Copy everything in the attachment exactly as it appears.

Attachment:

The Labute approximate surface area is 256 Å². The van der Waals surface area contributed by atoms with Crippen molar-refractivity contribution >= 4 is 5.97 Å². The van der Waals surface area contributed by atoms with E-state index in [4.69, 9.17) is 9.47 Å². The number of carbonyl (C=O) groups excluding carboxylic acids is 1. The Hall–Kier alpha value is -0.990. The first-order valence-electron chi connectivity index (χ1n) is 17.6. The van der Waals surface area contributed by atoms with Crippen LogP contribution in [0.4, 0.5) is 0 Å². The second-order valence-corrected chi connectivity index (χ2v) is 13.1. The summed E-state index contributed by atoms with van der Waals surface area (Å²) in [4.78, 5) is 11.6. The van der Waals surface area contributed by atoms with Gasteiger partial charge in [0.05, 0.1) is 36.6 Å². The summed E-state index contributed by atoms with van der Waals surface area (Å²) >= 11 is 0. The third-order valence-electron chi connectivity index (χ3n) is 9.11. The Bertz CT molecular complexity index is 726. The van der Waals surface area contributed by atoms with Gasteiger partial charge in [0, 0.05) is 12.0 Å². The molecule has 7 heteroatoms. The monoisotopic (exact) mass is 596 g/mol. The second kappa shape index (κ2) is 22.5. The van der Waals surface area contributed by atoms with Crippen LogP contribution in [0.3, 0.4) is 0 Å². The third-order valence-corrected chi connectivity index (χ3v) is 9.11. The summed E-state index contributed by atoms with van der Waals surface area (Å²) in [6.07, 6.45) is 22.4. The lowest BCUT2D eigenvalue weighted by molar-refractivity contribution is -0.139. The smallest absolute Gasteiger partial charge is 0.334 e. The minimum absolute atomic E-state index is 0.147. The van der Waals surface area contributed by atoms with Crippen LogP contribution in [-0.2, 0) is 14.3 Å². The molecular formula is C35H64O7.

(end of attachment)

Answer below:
The Labute approximate surface area is 256 Å². The van der Waals surface area contributed by atoms with Crippen molar-refractivity contribution >= 4 is 5.97 Å². The van der Waals surface area contributed by atoms with E-state index in [4.69, 9.17) is 9.47 Å². The number of carbonyl (C=O) groups excluding carboxylic acids is 1. The Hall–Kier alpha value is -0.990. The first-order valence-electron chi connectivity index (χ1n) is 17.6. The van der Waals surface area contributed by atoms with Crippen LogP contribution in [0.4, 0.5) is 0 Å². The second-order valence-corrected chi connectivity index (χ2v) is 13.1. The summed E-state index contributed by atoms with van der Waals surface area (Å²) in [4.78, 5) is 11.6. The van der Waals surface area contributed by atoms with Gasteiger partial charge in [0.05, 0.1) is 36.6 Å². The summed E-state index contributed by atoms with van der Waals surface area (Å²) >= 11 is 0. The third-order valence-electron chi connectivity index (χ3n) is 9.11. The Bertz CT molecular complexity index is 726. The van der Waals surface area contributed by atoms with Gasteiger partial charge in [0, 0.05) is 12.0 Å². The molecule has 7 heteroatoms. The monoisotopic (exact) mass is 596 g/mol. The second kappa shape index (κ2) is 22.5. The van der Waals surface area contributed by atoms with Crippen LogP contribution in [0.3, 0.4) is 0 Å². The third-order valence-corrected chi connectivity index (χ3v) is 9.11. The summed E-state index contributed by atoms with van der Waals surface area (Å²) in [6.07, 6.45) is 22.4. The lowest BCUT2D eigenvalue weighted by molar-refractivity contribution is -0.139. The smallest absolute Gasteiger partial charge is 0.334 e. The minimum absolute atomic E-state index is 0.147. The van der Waals surface area contributed by atoms with Crippen LogP contribution in [-0.2, 0) is 14.3 Å². The molecular formula is C35H64O7.